Moons of Madness by Rock Pocket Games and published by Funcom is a tense psychological trip through the unknown; a gripping first-person tale of a man teetering on the edge of sanity a million miles from home. While horror games are a dime a dozen, Moons of Madness’s emotional look at a fractured man is unique enough to stand out amongst the rather crowded genre.
It is the year 2063 and you are Shane Newehart, an engineer on a secretive expedition to Mars, part of Trailblazer Alpha and living on Invictus, a state of the art Mars research station. Newehart works for the Orochi Group, who headed to Mars after intercepting a strange signal, hoping to find signs of life. Newehart and crew are unaware of the Orochi Group’s ulterior motives behind their time on mars, instead just handling their daily duties of sustaining a research station until a relief crew aboard a ship named Cryrano arrives.
The crews’ time on Mars has been difficult. Sleep problems plague the employees, each having been haunted by nightmares in which a witch torments them. Months of isolation has led to the crew slowly losing their sanity. As time passes, the research station begins to become unraveled – along with the crew.
After waking from a nightmare, Newehart is tasked by Declan – his only friend stationed aboard Invictus – and Commander Wilcox to look into some power issues. What begins as a simple trek across Mars to fix solar panels soon turns into a battle against forces beyond Newehart’s understanding.
Each employee is given a state of the art wrist computer, which becomes your main source of help throughout the entire game. Your wrist computer provides information on the objects around you, shows the quickest path to your next objective, remotely hacks into security cameras and computers to open doors or provide pathways through an area while remaining unseen, and even helps destroy obstacles in your path. Without it, Shane would be helpless.
Unlike many games, Shane is human. He gets scared, he isn’t a fighter, and he doesn’t have superhuman abilities. He is exactly what anybody in his situation would be – a scared and confused human desperate for answers and safety.
Moons of Madness prides itself on being realistic, at least in the sense of a human in terrifying situations. Shane must watch his oxygen when outside and continuously refill when running low. His heartbeat monitor shows the extreme jumps in his BPM when he gets scared – causing him to use more oxygen and to become clumsy. These small details help Shane feel real and help the player identify with him.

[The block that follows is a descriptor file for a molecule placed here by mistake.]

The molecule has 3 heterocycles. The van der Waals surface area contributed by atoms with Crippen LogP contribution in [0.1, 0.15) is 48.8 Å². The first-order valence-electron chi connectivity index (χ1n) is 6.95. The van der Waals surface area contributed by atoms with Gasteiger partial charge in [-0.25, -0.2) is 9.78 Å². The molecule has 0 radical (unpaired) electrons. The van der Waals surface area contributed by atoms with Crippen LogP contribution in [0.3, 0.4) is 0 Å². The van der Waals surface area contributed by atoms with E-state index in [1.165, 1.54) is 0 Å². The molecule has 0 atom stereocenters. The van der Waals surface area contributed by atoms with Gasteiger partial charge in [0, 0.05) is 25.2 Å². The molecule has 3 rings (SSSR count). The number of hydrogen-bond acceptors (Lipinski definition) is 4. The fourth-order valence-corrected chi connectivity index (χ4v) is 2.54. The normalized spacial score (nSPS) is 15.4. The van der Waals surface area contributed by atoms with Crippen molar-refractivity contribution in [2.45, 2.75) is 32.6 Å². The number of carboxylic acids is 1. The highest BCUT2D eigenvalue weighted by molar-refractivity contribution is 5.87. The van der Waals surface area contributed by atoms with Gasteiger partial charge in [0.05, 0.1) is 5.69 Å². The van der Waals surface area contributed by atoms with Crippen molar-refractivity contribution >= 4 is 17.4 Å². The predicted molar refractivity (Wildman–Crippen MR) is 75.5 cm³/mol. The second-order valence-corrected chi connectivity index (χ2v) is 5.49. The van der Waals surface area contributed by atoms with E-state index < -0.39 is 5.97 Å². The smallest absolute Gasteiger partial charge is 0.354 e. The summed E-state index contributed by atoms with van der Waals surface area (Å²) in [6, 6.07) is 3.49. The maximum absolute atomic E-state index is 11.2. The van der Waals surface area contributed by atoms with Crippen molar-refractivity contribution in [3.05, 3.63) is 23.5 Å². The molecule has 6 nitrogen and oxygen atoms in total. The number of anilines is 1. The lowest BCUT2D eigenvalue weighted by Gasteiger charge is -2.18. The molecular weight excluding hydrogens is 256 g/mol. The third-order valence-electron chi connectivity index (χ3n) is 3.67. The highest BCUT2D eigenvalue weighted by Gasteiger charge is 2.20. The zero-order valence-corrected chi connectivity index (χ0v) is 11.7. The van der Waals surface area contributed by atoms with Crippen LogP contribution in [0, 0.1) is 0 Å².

Throughout the five hour story Shane encounters many computers, notes, and random messages which tell the story of his various co-workers and the Orochi Group. While reading everything is optional, many items contain information helpful to progressing, including sticky notes, emails, and white boards with passcodes or diagrams drawn on them.
The core of the gameplay is puzzle based. There are few enemies to speak of, and even fewer ways to die. Most of your time is spent delving into Shane’s psyche and unlocking the mystery of what occurred – both to Invictus and in Shane’s past. This isn’t to say the game doesn’t provide moments of adrenaline or terror – quite the contrary. The lack of enemies makes the moments when you do encounter one all the more terrifying. Knowing Shane can’t hold his own in a fight adds a layer of fear normally absent from modern games. You must use either the environment or other means to outwit and defeat your opponent. These setpieces are both terrifying and exhilarating.
The puzzles can be quite challenging. They won’t take most players long to figure out, but they are harder than what they appear at first glance and even when you know what is necessary to progress, figuring out how to make it happen can be stressful. I appreciated the puzzles and how they tied into the various areas you explore. Puzzles never repeat theirselves and constantly switch things up, ensuring that the gameplay does not become stale.
To say more of the story or the things you encounter would spoil Moons of Madness. Do yourself a favor and pick this beautifully crafted experience if you’re looking for a quick horror-themed story to fill a weekend.
Moons of Madness is available now on Xbox One, PlayStation 4, and PC for $29.99. Thanks to Rock Pocket Games and Funcom for providing Fan Fest News with a review code.
Richard Allen is a freelance writer and contributing editor for various publications. When he’s not writing about video games on FanFest.com you can find him on Broadway World or in Graffiti Magazine. He can be contacted via email at [email protected] or [email protected] You can visit his website at facebook.com/richardallenwrites